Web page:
? Sensory impairments
? organ specific diseases such as asthma, diabetes (because without medication would be ill)
? progressive diseases such as MS; and
? Mental health conditions such as depression, OCD and eating disorders.
? Certified blind, severely sight impaired or partially sighted Under Sch 1 Pt 1 para 6 [DISEASE] is a disability from the point of diagnosis therefore there is no need to show that the disability has a substantial effect.
? Cancer
? HIV infection
? Multiple Sclerosis How was it caused? (Walker v Sita Information Networking Computing Ltd) - focus is on the effect of the impairment and not how the impairment was caused.
- If you get liver failure because of alcoholism this is a disability as you do not consider how the impairment was caused CONDITIONS THAT DO NOT FALL UNDER THE ACT
? Addiction to alcohol
? Addiction to nicotine or any other substance
? A tendency to start fire or steal
? A tendency to physical or sexual abuse of others
? Exhibitionism or voyeurism
? Hay-fever except where it aggravates another condition 'S.212(1) of the Act requires an impairment to be substantial. The Act defines 'substantial' as 'more than minor or trivial. Guidance suggests that when establishing if an impairment is a disability we should consider [APPLY TO FACTS]...

WHICH IS SUBSTANTIA L...????

time taken to carry out an activity compared to time it would take a person who does not have the disability Pain in doing activities the way in which an activity is carried out the cumulative effects of an impairment the effects of behaviour; and the effects of the environment The fact that they require medicine to alleviate symptoms (Use of medication, treatment or aids must be disregarded in relation to the fact that it takes the pain away.)

Progressive conditions - disability if:
? Impairment having some effect to carry out day to day activities
? Likely to have substantial effect in future

['Because [NAME] has a progressive condition [he/she] need only show some effect']
'Whether the condition is substantial will be a question of fact to be determined by tribunal'

WHICH HAS AN ADVERSE EFFECT ON NORMAL DAY-TO-DAY ACTIVITIES CONDITION

DISFIGURMENT 'An impairment of disfigurement is deemed to have a substantial effect and depends on the severity of the disfigurement. On the facts [NAME]
...'
? Scars
? Birth marks
? Limb or postural deformation
? Diseases of the skin
? NOT - bad tatoos/piercings 'To satisfy the definition of disability the Tribunal must ascertain whether the identified impairment adversely affects the claimants ability to carry out normal day-to-day activities. Guidance states that the term 'normal day-to-day activities' are things that people do on a regular or daily basis. On the facts [NAME] is unable to...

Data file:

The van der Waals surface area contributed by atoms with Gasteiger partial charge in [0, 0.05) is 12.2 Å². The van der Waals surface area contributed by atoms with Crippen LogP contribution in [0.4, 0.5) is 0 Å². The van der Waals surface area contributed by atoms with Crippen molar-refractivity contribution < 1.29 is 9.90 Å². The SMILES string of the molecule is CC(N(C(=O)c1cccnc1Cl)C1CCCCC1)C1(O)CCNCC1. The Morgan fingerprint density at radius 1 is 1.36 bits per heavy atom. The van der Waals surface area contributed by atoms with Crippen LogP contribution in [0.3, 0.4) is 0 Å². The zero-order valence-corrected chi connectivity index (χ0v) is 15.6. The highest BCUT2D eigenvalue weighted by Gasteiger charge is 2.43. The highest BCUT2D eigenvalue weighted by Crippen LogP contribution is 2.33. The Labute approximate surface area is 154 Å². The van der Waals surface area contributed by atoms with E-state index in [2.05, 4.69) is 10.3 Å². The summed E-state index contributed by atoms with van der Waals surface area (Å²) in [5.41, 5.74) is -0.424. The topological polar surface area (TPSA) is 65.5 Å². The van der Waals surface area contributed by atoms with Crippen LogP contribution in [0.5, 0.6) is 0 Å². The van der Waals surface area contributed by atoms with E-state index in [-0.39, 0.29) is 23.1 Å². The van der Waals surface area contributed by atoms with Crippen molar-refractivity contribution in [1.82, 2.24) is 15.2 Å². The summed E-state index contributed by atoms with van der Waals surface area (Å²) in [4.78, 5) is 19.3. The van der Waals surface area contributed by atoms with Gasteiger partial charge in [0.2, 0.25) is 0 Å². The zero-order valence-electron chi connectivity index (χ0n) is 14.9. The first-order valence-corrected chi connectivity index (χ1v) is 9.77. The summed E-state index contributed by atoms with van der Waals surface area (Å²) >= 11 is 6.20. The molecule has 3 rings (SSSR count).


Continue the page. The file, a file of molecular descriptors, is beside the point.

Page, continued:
? Shop
? Read
? Get dressed
? Prepare meals (making coffee)

On the facts [Claimant] is unable to [get out of bed or dress easily or open a coffee jar] [without a gadget] which are activities which he cannot do without aids, gadgets or medications that are helpful. Without the use of aids, gadgets or medications, he is unable to do the functions above. SPECIALISED ACTIVITIES
? 'The term is not intended to include activities which are normal only for a particular person or group of people as highly specialised activities do not have an effect on normal day-to-day activities. On the facts [NAME]'s [SPORTING...] would not therefore be considered a normal-day-to-day activity as [compare to other people]'.
? Lifting exceptionally heavy objects does not come within the definition

SUBSTANTIA L ADVERSE EFFECT

WORK ACTIVITIES
? Cruickshank v VAW Motorcast if at work a claimants symptoms have a significant and long-term effect on his ability to perform dayto-day tasks, such symptoms should not be ignored simply because the work itself if specialised The impairment must have a substantial adverse effect. Substantial means 'more than trivial' rather than 'very large', so it's not a high standard. Whether or not the impairment has a substantial adverse effect is a question of fact to be determined by the tribunal. Tribunal should focus on what the claimants cannot do or only do with difficulty rather than on things they can do (Patterson v Commissioner of Police of the Metropolis) If the claimant can carry out normal day-to-day activities in pain or with difficulty, this can amount to a substantial adverse effect, but won't necessarily do so. Of course, many people who have impairments use medication or treatment to help reduce the effects of the impairment. Nevertheless they can still be classed as disabled.